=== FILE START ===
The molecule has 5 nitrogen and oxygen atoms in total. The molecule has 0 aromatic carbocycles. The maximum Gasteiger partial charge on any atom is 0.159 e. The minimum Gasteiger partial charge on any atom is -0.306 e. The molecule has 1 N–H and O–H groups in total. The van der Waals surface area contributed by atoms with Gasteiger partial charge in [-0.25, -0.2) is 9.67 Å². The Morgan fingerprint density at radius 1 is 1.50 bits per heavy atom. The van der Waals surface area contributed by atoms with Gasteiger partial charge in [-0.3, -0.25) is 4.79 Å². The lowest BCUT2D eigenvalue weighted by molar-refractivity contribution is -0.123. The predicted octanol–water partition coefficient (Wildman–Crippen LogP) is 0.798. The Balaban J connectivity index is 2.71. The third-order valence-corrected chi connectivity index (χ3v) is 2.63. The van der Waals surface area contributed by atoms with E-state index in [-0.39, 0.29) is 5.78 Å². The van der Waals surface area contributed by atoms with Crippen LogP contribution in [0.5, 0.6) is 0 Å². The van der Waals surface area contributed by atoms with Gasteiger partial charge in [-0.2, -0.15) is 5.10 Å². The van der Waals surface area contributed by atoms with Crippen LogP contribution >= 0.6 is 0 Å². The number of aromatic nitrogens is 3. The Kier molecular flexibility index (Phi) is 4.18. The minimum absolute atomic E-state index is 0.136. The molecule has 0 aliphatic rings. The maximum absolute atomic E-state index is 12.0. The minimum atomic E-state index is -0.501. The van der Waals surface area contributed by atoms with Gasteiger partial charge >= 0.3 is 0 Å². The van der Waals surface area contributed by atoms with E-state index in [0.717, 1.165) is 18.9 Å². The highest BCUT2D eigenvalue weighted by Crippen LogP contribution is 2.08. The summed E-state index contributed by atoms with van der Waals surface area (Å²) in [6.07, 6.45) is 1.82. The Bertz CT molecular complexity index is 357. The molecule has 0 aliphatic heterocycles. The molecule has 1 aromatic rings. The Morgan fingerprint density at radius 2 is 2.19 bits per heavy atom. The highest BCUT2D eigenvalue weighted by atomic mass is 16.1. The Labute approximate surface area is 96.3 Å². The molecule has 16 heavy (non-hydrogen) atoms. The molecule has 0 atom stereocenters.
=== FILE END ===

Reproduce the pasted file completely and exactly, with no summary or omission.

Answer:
The molecule has 5 nitrogen and oxygen atoms in total. The molecule has 0 aromatic carbocycles. The maximum Gasteiger partial charge on any atom is 0.159 e. The minimum Gasteiger partial charge on any atom is -0.306 e. The molecule has 1 N–H and O–H groups in total. The van der Waals surface area contributed by atoms with Gasteiger partial charge in [-0.25, -0.2) is 9.67 Å². The Morgan fingerprint density at radius 1 is 1.50 bits per heavy atom. The van der Waals surface area contributed by atoms with Gasteiger partial charge in [-0.3, -0.25) is 4.79 Å². The lowest BCUT2D eigenvalue weighted by molar-refractivity contribution is -0.123. The predicted octanol–water partition coefficient (Wildman–Crippen LogP) is 0.798. The Balaban J connectivity index is 2.71. The third-order valence-corrected chi connectivity index (χ3v) is 2.63. The van der Waals surface area contributed by atoms with E-state index in [-0.39, 0.29) is 5.78 Å². The van der Waals surface area contributed by atoms with Crippen LogP contribution in [0.5, 0.6) is 0 Å². The van der Waals surface area contributed by atoms with Gasteiger partial charge in [-0.2, -0.15) is 5.10 Å². The van der Waals surface area contributed by atoms with Crippen LogP contribution >= 0.6 is 0 Å². The number of aromatic nitrogens is 3. The Kier molecular flexibility index (Phi) is 4.18. The minimum absolute atomic E-state index is 0.136. The molecule has 0 aliphatic rings. The maximum absolute atomic E-state index is 12.0. The minimum atomic E-state index is -0.501. The van der Waals surface area contributed by atoms with Gasteiger partial charge >= 0.3 is 0 Å². The van der Waals surface area contributed by atoms with E-state index in [0.717, 1.165) is 18.9 Å². The highest BCUT2D eigenvalue weighted by Crippen LogP contribution is 2.08. The summed E-state index contributed by atoms with van der Waals surface area (Å²) in [6.07, 6.45) is 1.82. The Bertz CT molecular complexity index is 357. The molecule has 0 aliphatic heterocycles. The molecule has 1 aromatic rings. The Morgan fingerprint density at radius 2 is 2.19 bits per heavy atom. The highest BCUT2D eigenvalue weighted by atomic mass is 16.1. The Labute approximate surface area is 96.3 Å². The molecule has 16 heavy (non-hydrogen) atoms. The molecule has 0 atom stereocenters.